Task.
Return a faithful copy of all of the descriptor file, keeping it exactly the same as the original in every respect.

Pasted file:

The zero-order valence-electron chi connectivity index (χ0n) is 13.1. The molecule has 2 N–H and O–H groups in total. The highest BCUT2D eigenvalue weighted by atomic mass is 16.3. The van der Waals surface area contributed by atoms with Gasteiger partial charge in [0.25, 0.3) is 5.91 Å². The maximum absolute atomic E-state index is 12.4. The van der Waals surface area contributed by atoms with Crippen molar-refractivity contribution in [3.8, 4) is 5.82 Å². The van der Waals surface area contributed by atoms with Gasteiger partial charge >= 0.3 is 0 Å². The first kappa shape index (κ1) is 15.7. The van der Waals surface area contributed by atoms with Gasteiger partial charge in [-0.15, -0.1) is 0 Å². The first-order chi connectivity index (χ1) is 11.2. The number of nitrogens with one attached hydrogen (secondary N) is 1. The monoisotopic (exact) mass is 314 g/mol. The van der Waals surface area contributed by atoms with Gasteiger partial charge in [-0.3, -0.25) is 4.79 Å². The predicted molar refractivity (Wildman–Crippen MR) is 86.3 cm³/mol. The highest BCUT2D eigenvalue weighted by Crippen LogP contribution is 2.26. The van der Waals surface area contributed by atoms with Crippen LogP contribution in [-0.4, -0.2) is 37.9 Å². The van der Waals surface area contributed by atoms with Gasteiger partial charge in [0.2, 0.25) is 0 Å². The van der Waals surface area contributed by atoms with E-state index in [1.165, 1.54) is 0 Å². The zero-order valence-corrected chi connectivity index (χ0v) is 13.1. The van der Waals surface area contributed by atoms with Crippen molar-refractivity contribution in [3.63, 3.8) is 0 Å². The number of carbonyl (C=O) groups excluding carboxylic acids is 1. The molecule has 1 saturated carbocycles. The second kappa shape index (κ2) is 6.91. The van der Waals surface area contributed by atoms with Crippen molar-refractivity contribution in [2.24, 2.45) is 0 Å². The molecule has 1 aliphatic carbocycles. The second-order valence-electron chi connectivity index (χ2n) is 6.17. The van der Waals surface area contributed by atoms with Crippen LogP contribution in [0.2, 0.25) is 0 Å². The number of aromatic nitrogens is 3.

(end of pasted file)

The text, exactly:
The zero-order valence-electron chi connectivity index (χ0n) is 13.1. The molecule has 2 N–H and O–H groups in total. The highest BCUT2D eigenvalue weighted by atomic mass is 16.3. The van der Waals surface area contributed by atoms with Gasteiger partial charge in [0.25, 0.3) is 5.91 Å². The maximum absolute atomic E-state index is 12.4. The van der Waals surface area contributed by atoms with Crippen molar-refractivity contribution in [3.8, 4) is 5.82 Å². The van der Waals surface area contributed by atoms with Gasteiger partial charge >= 0.3 is 0 Å². The first kappa shape index (κ1) is 15.7. The van der Waals surface area contributed by atoms with Gasteiger partial charge in [-0.15, -0.1) is 0 Å². The first-order chi connectivity index (χ1) is 11.2. The number of nitrogens with one attached hydrogen (secondary N) is 1. The monoisotopic (exact) mass is 314 g/mol. The van der Waals surface area contributed by atoms with Gasteiger partial charge in [-0.3, -0.25) is 4.79 Å². The predicted molar refractivity (Wildman–Crippen MR) is 86.3 cm³/mol. The highest BCUT2D eigenvalue weighted by Crippen LogP contribution is 2.26. The van der Waals surface area contributed by atoms with Crippen LogP contribution in [-0.4, -0.2) is 37.9 Å². The van der Waals surface area contributed by atoms with Gasteiger partial charge in [0.2, 0.25) is 0 Å². The van der Waals surface area contributed by atoms with E-state index in [1.165, 1.54) is 0 Å². The zero-order valence-corrected chi connectivity index (χ0v) is 13.1. The van der Waals surface area contributed by atoms with Crippen molar-refractivity contribution in [3.63, 3.8) is 0 Å². The number of carbonyl (C=O) groups excluding carboxylic acids is 1. The molecule has 1 saturated carbocycles. The second kappa shape index (κ2) is 6.91. The van der Waals surface area contributed by atoms with Crippen molar-refractivity contribution in [2.24, 2.45) is 0 Å². The molecule has 1 aliphatic carbocycles. The second-order valence-electron chi connectivity index (χ2n) is 6.17. The van der Waals surface area contributed by atoms with Crippen LogP contribution in [0.2, 0.25) is 0 Å². The number of aromatic nitrogens is 3.